I am no chemist or psychiatrist, but I think the ongoing debate of whether alcohol is a drug makes AA sound like they are arguing that the earth is flat. Alcohol is a drug by every definition. Instead of arguing whether or not it IS a drug, perhaps our focus should be on the fact that it is a very unique drug that requires a fellowship of those who can relate to the specifics of alcohol addiction.

Quite a few people in my AA meetings get so visibly irritated when the words "drug" or "addiction" are used. The Big Book makes it very clear that the steps are a path for finding relief from all our character defects, but if one of putt character defects is drug addiction, then we need to walk out and go find an NA meeting?

I would like to see AAs stop freaking out over the words "drug" and "addiction" and start living the responsibility declaration, which speaks for itself, "I am responsible when ANYONE, ANYWHERE, reaches out for help, I want the hand of AA always to be there. And for that I am responsible."

May I humbly propose that singleness of purpose doesn't mean we focus only on problems having to do with alcohol, it means keeping our focus on the solution.

our single purpose

One more thought Pat, Our third tradition in it's long form reads: "Our Membership ought to include all who suffer from alcoholism. Hence we may refuse none who wish to recover. Nor ought AA membership ever depend upon money or conformity. Any two or three alcoholics gathered together for sobriety may call themselves an AA group, provided that, as a group, they have no other affiliation." Just more food for thought. Mike

our single purpose

Your points are well taken but that is not the issue, if we continue to look at our fellowship as "Addictions Anonymous" AA will cease to exist. Please read Bill W's thoughts on the matter in the pamphlet "Problems Other Than Alcoholism", his words ring true today after all these years. I have a friend in the NA program who states very emphatically the reason NA struggles somewhat is that we in AA keep their newcomers! My experience has been in watching non-alcoholics trying to recover in AA is that eventually they exhaust their recovery energy trying to "compare" their particular addiction with our alcoholism.One must relate not compare. True there are similarities between drugs and alcohol but in reality there are VAST differences. So my question to you is when AA is no longer AA where are the drunks like me supposed to go? AA Love Mike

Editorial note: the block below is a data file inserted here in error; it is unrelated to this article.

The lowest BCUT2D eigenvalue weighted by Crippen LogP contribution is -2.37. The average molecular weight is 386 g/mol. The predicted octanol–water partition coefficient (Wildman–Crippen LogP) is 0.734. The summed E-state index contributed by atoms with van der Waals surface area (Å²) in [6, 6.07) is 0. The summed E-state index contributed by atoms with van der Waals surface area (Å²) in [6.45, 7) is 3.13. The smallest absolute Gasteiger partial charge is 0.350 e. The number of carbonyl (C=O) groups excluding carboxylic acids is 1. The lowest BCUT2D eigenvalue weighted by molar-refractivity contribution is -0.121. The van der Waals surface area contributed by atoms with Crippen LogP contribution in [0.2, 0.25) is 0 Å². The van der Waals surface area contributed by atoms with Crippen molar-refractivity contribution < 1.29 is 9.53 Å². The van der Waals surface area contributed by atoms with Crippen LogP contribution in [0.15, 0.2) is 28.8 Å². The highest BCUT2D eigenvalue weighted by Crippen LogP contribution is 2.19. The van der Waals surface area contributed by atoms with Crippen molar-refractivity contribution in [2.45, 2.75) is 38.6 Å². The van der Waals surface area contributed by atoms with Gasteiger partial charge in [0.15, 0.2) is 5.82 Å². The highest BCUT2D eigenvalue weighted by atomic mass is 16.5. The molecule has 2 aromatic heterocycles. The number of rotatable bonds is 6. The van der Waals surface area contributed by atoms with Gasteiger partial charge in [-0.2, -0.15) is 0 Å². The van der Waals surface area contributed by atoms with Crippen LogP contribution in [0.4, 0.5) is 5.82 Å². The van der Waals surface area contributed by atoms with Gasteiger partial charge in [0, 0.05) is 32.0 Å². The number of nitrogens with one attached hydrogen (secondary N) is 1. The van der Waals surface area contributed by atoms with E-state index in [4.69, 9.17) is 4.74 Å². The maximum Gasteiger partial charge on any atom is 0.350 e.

re pat

I havn’t read any posts from alcoholics with “raging resentments over drug additcts”, mostly honest discussion of customs and AA traditions.
You are right, Dr Bob did use drugs. If you read Bill’s story you will find he used drugs also. The part you are missing is that both Dr Bob and Bill W where alcoholics. To be a member of AA you have to at least have a desire to stop drinking.
If you would be so kind as to read the AA conference approved pamphlet “problems other than alcohol”, you will find AA’s stand on nonalcoholic addicts being members of AA. Non alcoholics cannot be members of AA. Of course you are a member if you say you are. No one can decide for another if they have a desire to stop drinking.
The real problem with nonalcoholics in AA is that when an alcoholic newcomer comes to Alcoholics Anonymous, they will be greeted by nonalcoholics. The backbone of AA is identification. If the newcomer cannot identify with the group, they will not recover.
The other issue is that nonalcoholics cannot give straight AA talks about alcoholism from personal experience and also cannot carry out AA’s 12 step to newcomers. How can you carry the message of AA if you are not an alcoholic?
Again to make it clear, if you read tradition 3 long form, it says AA ought to include all who suffer from alcoholism.(not other addictions)
Remember to apply to yourself what you wrote about page 84.
God bless you,
Corey in Mn

RE: Drug addicts in A.A